Many millions of German-speaking migrants left Europe over the last two centuries. While the great majority of those Germans traveled to North America, the second most common destination was Latin America.  Argentina, Brazil, and Chile were their most frequent destinations, but German migrants could be found throughout Central and South America. Scholars pursing contributionist histories at the end of the twentieth century frequently underscored that Germans’ influence in host societies far outweighed their numbers.  More recently, others have demonstrated that German migrants created and settled in communities that were locally grounded, inherently diverse, and interconnected.  By the beginning of the twentieth century, networks of German banking, business, finance, shipping lanes, telegraph lines, and overland trade combined with ubiquitous German-language newspapers and periodicals tied those disparate communities together.  They also linked them to Germanspeakers in the United States.  Those interconnections frequently offered German migrants and their host societies tremendous advantages.  They tied them into vast, transatlantic and multidirectional flows of knowledge.  One goal of this conference is to build awareness of the entangled histories of German migrants across the Americas; another is to better understand the implications of those entanglements for our narratives of the histories of Germany and the Americas. In the past, the histories of German emigration and immigration to the Americas have usually been written within the confines of nation-states (Germans in Argentina, Germans in Canada, Germans in Honduras, etc.).  Entire historiographies, in English, German, Portuguese, and Spanish have emerged within those national frameworks, and there has been strikingly little dialogue between them. Of course, Germans in the Americas were not an isolated ethnic group, although some ethnopolitical entrepreneurs in Europe and the Americas tried to present them as such. Rather, they moved within multilingual and multiethnic contexts, living in transcultural communities made up of people from Europe, Africa, Asia, and of course a variety of indigenous peoples, all of whom participated in building and maintaining these networks and the local knowledge cultures they tied together. Our conference seeks to initiate a dialogue among scholars in different research fields, including the history of migration, the history of knowledge, diaspora studies, the new ethnic studies, and refugee studies. We aim to build a broader understanding of rarely analyzed intertwined histories and knowledge flows by bringing together a group of leading scholars from Europe, Latin America, and North America who study the place of migrants’ in the dynamics of knowledge production in Latin America with a special focus on Germanophone communities. Those eclectic and inclusive communities contained people from a wide mix of confessions, professions, and social classes.  They stemmed from geographies ranging from western Europe through central, eastern, southeastern Europe as well as Russia and Asia.  If they all spoke some form of German, the majority also were multilingual, and the vast majority migrated to Latin America to become, as Jan Plamper recently formulated it, German plus other things.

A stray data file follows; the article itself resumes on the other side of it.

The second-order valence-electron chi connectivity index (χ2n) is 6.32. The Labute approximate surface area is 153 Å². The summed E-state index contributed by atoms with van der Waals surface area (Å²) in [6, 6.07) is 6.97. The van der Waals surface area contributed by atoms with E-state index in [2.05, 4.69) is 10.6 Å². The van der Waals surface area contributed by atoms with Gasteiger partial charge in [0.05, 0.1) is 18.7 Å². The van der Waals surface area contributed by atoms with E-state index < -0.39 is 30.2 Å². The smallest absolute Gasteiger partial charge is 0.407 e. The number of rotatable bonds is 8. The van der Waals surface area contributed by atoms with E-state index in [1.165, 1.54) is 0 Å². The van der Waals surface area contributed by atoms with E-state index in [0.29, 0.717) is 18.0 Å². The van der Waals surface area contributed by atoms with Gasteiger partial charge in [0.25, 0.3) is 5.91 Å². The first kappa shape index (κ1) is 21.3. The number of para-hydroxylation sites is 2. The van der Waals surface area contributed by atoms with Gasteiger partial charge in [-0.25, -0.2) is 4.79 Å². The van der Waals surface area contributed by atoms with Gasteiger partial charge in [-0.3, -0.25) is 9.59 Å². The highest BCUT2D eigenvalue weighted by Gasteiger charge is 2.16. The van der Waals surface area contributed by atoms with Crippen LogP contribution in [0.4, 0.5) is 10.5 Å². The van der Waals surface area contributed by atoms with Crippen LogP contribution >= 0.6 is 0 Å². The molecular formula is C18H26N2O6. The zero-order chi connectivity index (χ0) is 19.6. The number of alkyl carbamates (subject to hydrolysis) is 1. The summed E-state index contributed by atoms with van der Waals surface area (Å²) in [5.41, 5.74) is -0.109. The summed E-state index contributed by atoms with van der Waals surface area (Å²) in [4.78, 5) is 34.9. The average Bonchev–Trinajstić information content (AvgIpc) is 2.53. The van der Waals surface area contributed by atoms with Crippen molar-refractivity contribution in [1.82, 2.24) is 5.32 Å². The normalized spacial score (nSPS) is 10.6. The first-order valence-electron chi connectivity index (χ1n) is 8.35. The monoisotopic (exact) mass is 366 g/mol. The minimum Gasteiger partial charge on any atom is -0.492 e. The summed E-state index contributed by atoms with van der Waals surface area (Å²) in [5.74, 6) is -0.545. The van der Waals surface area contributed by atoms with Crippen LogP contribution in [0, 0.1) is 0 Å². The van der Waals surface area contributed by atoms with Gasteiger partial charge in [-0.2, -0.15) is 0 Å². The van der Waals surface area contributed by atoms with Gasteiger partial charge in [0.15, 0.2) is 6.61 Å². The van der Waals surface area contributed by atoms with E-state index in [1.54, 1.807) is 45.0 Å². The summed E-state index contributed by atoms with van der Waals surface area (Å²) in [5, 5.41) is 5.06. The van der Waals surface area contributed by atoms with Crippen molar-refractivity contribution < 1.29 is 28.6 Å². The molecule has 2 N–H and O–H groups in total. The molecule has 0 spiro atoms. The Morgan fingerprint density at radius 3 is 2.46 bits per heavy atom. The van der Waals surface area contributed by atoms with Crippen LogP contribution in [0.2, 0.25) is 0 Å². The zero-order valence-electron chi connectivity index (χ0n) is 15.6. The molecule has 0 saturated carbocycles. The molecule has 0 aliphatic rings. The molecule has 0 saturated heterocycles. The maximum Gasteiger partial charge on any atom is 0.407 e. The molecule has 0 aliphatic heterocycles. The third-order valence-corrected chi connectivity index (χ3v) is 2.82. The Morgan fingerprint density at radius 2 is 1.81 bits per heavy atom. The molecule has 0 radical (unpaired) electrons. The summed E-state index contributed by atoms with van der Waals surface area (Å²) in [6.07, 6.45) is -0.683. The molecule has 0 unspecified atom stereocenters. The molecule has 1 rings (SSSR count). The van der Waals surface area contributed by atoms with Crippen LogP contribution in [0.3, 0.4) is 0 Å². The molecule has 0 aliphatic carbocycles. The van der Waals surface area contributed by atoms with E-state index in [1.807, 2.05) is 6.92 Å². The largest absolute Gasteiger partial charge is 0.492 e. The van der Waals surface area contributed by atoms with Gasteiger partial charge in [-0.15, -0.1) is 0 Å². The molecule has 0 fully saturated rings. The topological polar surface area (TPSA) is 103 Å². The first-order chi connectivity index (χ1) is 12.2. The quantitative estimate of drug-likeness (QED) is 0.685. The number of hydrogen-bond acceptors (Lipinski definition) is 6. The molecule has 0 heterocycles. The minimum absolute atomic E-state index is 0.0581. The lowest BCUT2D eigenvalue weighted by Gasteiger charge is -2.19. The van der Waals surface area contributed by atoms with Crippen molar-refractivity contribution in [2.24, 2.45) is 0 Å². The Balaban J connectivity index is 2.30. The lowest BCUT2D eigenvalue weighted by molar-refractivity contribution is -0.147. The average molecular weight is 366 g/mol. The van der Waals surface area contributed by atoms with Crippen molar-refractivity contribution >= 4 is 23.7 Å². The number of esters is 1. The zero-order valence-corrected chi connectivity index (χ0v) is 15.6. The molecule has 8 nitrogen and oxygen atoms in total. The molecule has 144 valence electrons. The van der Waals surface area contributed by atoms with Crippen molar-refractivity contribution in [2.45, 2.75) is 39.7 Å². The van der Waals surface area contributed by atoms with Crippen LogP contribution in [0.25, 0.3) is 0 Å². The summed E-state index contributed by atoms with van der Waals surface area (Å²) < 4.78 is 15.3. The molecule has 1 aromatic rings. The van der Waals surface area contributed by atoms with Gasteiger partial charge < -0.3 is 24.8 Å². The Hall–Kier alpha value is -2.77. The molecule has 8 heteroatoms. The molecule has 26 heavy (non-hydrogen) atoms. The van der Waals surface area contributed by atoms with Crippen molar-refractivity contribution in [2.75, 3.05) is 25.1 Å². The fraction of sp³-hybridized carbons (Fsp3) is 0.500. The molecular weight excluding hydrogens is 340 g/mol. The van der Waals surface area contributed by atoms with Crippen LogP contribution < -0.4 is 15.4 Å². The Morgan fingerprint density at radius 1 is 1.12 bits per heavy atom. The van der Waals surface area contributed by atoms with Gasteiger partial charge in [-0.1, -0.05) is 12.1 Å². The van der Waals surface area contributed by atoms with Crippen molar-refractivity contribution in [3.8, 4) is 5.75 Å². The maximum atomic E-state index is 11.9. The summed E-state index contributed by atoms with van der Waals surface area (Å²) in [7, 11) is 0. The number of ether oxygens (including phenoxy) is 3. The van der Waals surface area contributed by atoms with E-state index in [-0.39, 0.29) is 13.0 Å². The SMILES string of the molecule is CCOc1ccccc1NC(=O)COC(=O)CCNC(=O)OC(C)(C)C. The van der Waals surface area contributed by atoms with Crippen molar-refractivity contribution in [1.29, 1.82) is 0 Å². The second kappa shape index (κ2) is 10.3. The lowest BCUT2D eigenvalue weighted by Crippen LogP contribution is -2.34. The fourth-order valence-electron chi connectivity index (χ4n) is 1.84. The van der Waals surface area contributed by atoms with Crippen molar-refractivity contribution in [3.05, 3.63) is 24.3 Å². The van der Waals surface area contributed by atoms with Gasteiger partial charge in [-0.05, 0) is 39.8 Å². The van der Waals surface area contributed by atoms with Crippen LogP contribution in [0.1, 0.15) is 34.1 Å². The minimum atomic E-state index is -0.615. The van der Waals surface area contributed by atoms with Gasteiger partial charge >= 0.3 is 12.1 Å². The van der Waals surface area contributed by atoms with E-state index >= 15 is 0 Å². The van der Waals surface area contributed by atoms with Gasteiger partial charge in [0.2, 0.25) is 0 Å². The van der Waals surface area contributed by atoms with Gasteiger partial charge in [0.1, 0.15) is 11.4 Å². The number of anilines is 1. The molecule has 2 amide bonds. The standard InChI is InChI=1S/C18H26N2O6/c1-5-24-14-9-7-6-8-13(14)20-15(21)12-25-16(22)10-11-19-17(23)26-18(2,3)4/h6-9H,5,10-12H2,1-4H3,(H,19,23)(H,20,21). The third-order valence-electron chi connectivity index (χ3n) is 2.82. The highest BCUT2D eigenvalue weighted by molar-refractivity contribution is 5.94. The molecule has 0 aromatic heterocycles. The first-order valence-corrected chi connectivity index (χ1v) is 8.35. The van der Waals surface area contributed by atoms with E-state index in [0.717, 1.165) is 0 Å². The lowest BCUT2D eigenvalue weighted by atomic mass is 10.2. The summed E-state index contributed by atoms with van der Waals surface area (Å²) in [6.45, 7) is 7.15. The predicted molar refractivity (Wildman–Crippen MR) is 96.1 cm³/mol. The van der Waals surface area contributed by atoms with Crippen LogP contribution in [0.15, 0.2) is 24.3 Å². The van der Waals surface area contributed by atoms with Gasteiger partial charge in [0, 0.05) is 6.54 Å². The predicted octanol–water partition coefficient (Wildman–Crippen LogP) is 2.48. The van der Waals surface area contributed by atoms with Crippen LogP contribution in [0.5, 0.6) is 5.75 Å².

We have chosen to focus on Latin America for three primary reasons:  Firstly, the GHI Washington has long supported first-rate scholarship on the interconnections between Germany and the United States.  We plan to build on that success and broaden its scope by extending its inquiries to the countries in the southern half of the western hemisphere.  By inviting leading scholars from Germany, Latin America, and North America who have been working on migrants from German speaking Europe to Latin America, we aim not only to bring them into dialogue with each other but also with the community of GHI- associated scholars who work on the Germans in the United States.   Secondly, we want to expand this dialogue by inviting leading U.S.-based Latin Americanists who seldom focus on German migrants.  Many are unaware of the scholarship on Latin America being produced by German scholars. By opening a conversation between representatives of these scholarly communities, we hope both to push the framework for studying German migrations beyond neocolonial or postcolonial questions and to rethink Latin American experiences of immigration and transnational immigrant communities.   Thirdly, the history of migrant knowledge in Latin America calls into question many of the tropes of migrant knowledge in the United States.  That makes it a particularly fruitful space of inquiry for historians of migration. For example:  Latin American nations generally welcomed German immigrants and, indeed, often actively encouraged Germans to immigrate.  Many local elites coveted the knowledge German migrants brought with them. The Chilean state, for example, sought out German educators, scientists, technicians, even military men during the decades around the turn of the twentieth century. That was true in other states as well, and we know a great deal about German professionals bringing knowledge and skills with them to Latin America in order to build industries, institutions, and even nations.  We know far less, however, about informal knowledge, and we know very little about landscapes that gave rise to hybrid constellations of knowledge production and new forms of knowledge.   Those constellations often encompassed actors and spaces not typically associated with knowledge-production – children, for example, who engaged in knowledge-production alongside adults on city streets.  Knowledge carried by children and their parents could integrate with local knowledge cultures in transcultural spaces such as agricultural fields, city squares, markets, stores, and workshops.  Migrant knowledge, in fact, came in many forms beyond those we have come to expect in the institutional settings that have received the lion’s share of attention: practical, social, tacit, and even situational knowledge. Our conference will thus include discussion of actors and analytical categories, including gender, class, race/ethnicity, that rarely figure in studies of classic institutions of knowledge and knowledge-production.   What constituted newly migrated knowledge could vary across space and time.  Another of our goals, then, is to develop a language for describing and analyzing modes of knowledge production and the production of knowledge within particular spaces, especially transcultural ones. That will have applications across the Americas and beyond. The United States is an important point of reference because it was a central market place for the exchange of ideas in the nineteenth and, even more so, twentieth centuries. Actors from Germany and Latin America who participated in the creation and circulation of new knowledge about a seemingly “exotic” and marginal region in global networks frequently had networks in the United States. Although we will put an emphasis on Germans as knowledge-producers, we are also interested in the role of non-Western actors and other groups that have not yet received scholarly attention. Our approach will contribute to questioning a logic of diffusion emanating from Germany and the United States by looking at the role of alternative cultural resources.   Please upload a short CV and paper abstract of no more than 500 words by 31 March 2021 at the GHI platform https://app.smartsheet.com/b/form/1a4fad988a6841798455e4182cce9da1.